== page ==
While speaking to a group of young people in Havana last year, Pope Francis slammed today’s “throwaway culture” that has little regard for the abandoned, the sick, and those whom society deems fit to “throw away.”

He called on us to defend the “smallest” and most vulnerable members of society, more particularly the unborn children, instead of supporting their death and suffering.

“Children aren’t loved, they’re killed before being born…The elderly are thrown away, because they don’t produce.”

He warned parents on the consequences of using prenatal testing to screen for selective abortion, with some parents choosing to “return it (the baby) before it comes into the world.”

Francis said that people should prioritise these “throw away” discarded members of society, since Jesus Christ Himself said: “Whatever you did for the least of my brothers, you did for me.”

Life begins at conception but it doesn’t end at birth; and the culture of death does not end when we venture from our mother’s wombs.

We must be positively pro-life, from the womb to the tomb, for the mother and the child, for the sick and the dying, for good medicine, ethical science, just laws. This is a daunting challenge but our world desperately needs to rediscover the beauty and mystery of life and to uphold a culture of life in place of our contemporary culture of death.   It is also the defence of the greatest of human rights – the right to life itself.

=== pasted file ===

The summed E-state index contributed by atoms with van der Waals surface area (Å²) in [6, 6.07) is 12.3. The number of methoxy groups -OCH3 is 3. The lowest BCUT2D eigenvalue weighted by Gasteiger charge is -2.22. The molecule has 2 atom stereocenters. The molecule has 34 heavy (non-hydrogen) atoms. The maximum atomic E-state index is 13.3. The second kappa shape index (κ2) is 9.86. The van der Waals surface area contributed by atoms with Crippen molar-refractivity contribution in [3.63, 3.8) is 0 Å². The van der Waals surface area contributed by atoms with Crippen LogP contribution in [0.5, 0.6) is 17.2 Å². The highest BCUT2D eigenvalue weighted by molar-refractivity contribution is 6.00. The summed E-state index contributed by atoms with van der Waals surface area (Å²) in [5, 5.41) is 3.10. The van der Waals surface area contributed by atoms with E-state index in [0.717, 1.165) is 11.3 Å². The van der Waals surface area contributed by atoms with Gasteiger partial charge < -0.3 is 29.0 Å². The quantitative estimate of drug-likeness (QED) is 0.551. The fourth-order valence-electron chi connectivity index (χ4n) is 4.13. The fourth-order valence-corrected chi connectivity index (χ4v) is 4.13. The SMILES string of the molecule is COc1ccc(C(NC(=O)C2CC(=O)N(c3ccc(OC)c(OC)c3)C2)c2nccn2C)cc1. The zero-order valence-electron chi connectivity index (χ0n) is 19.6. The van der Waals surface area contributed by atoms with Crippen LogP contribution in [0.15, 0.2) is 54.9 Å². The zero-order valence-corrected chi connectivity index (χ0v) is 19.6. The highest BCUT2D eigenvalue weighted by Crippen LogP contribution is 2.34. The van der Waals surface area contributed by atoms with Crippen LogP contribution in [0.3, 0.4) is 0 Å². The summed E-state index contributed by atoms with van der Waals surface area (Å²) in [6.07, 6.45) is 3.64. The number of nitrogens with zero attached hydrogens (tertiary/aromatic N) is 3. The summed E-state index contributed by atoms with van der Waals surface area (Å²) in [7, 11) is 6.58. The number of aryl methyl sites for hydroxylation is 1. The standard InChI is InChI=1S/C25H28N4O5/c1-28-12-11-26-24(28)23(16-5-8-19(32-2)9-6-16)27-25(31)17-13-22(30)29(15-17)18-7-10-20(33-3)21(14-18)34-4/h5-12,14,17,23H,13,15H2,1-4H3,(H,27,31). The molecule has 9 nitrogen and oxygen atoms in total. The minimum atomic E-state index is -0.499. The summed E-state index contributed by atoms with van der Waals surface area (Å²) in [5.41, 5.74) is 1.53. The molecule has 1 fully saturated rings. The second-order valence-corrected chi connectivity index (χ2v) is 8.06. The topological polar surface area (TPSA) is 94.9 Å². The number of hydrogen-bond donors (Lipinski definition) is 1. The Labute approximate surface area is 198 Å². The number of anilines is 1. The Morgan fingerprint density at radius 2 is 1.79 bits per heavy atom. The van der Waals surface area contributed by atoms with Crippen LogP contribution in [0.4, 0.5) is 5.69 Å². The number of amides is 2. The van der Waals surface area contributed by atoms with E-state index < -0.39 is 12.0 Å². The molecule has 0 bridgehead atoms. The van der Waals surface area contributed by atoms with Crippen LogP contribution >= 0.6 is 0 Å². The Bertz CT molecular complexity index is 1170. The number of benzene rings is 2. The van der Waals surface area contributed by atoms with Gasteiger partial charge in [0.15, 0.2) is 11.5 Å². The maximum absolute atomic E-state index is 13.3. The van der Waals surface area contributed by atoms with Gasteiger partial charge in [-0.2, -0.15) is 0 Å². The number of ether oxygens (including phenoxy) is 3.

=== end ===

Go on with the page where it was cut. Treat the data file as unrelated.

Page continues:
Let me also says something about Article 18 – which insists on our right to believe, not to believe or to change our beliefs. In 1965, in Dignitatis Humanae, the Church set out its own declaration on “the right of every person – and of communities – to social and civil freedom in matters religious”.

Yet, these human rights are trampled on daily. A Pew Research Centre study begun a decade ago found that of the 185 nations studied, religious repression was recorded in 151 of them – and there is a direct correlation between a nation’s prosperity and its protection of freedom of religion or belief.

Yet we take a wholly inconsistent approach to Article 18. We denounce some countries while appeasing others who directly enable jihad through financial support or the sale of arms. Western powers are seen as hypocrites when our business interests – in countries like Saudi Arabia – determine how offended we are by gross human rights abuses.

Who can doubt that this essential freedom needs to be given far greater emphasis and priority in these troubled times?